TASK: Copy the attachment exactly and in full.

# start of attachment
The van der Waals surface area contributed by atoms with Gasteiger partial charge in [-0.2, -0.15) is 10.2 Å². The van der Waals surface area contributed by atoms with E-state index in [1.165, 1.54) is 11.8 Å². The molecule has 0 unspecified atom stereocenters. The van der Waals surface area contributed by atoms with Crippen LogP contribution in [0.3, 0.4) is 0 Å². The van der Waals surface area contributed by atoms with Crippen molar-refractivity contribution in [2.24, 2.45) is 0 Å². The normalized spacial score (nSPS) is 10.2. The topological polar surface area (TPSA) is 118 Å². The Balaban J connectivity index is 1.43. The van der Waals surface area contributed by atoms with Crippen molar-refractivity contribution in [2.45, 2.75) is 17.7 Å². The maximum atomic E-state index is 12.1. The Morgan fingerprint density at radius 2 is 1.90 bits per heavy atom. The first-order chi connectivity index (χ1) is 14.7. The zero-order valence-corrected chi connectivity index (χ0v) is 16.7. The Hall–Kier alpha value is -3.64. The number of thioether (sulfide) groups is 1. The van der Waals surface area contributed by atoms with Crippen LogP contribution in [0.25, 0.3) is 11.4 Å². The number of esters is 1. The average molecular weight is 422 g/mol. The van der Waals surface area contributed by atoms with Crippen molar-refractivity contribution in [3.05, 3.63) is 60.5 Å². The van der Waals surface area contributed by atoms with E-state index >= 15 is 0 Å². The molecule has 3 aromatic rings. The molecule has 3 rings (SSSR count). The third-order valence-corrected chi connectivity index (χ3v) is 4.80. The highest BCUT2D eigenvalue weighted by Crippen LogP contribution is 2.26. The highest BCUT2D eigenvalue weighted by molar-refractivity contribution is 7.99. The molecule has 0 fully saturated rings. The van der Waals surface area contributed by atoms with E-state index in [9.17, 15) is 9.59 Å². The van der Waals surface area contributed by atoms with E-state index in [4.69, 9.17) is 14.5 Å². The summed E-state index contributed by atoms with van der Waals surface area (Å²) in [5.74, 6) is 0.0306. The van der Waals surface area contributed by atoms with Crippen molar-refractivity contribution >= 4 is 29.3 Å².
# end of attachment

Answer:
The van der Waals surface area contributed by atoms with Gasteiger partial charge in [-0.2, -0.15) is 10.2 Å². The van der Waals surface area contributed by atoms with E-state index in [1.165, 1.54) is 11.8 Å². The molecule has 0 unspecified atom stereocenters. The van der Waals surface area contributed by atoms with Crippen LogP contribution in [0.3, 0.4) is 0 Å². The van der Waals surface area contributed by atoms with Crippen molar-refractivity contribution in [2.24, 2.45) is 0 Å². The normalized spacial score (nSPS) is 10.2. The topological polar surface area (TPSA) is 118 Å². The Balaban J connectivity index is 1.43. The van der Waals surface area contributed by atoms with Crippen molar-refractivity contribution in [2.45, 2.75) is 17.7 Å². The maximum atomic E-state index is 12.1. The Morgan fingerprint density at radius 2 is 1.90 bits per heavy atom. The first-order chi connectivity index (χ1) is 14.7. The zero-order valence-corrected chi connectivity index (χ0v) is 16.7. The Hall–Kier alpha value is -3.64. The number of thioether (sulfide) groups is 1. The van der Waals surface area contributed by atoms with Crippen LogP contribution in [0.25, 0.3) is 11.4 Å². The number of esters is 1. The average molecular weight is 422 g/mol. The van der Waals surface area contributed by atoms with Crippen molar-refractivity contribution in [3.05, 3.63) is 60.5 Å². The van der Waals surface area contributed by atoms with E-state index >= 15 is 0 Å². The molecule has 3 aromatic rings. The molecule has 3 rings (SSSR count). The third-order valence-corrected chi connectivity index (χ3v) is 4.80. The highest BCUT2D eigenvalue weighted by Crippen LogP contribution is 2.26. The highest BCUT2D eigenvalue weighted by molar-refractivity contribution is 7.99. The molecule has 0 fully saturated rings. The van der Waals surface area contributed by atoms with E-state index in [9.17, 15) is 9.59 Å². The van der Waals surface area contributed by atoms with E-state index in [4.69, 9.17) is 14.5 Å². The summed E-state index contributed by atoms with van der Waals surface area (Å²) in [5.74, 6) is 0.0306. The van der Waals surface area contributed by atoms with Crippen molar-refractivity contribution >= 4 is 29.3 Å².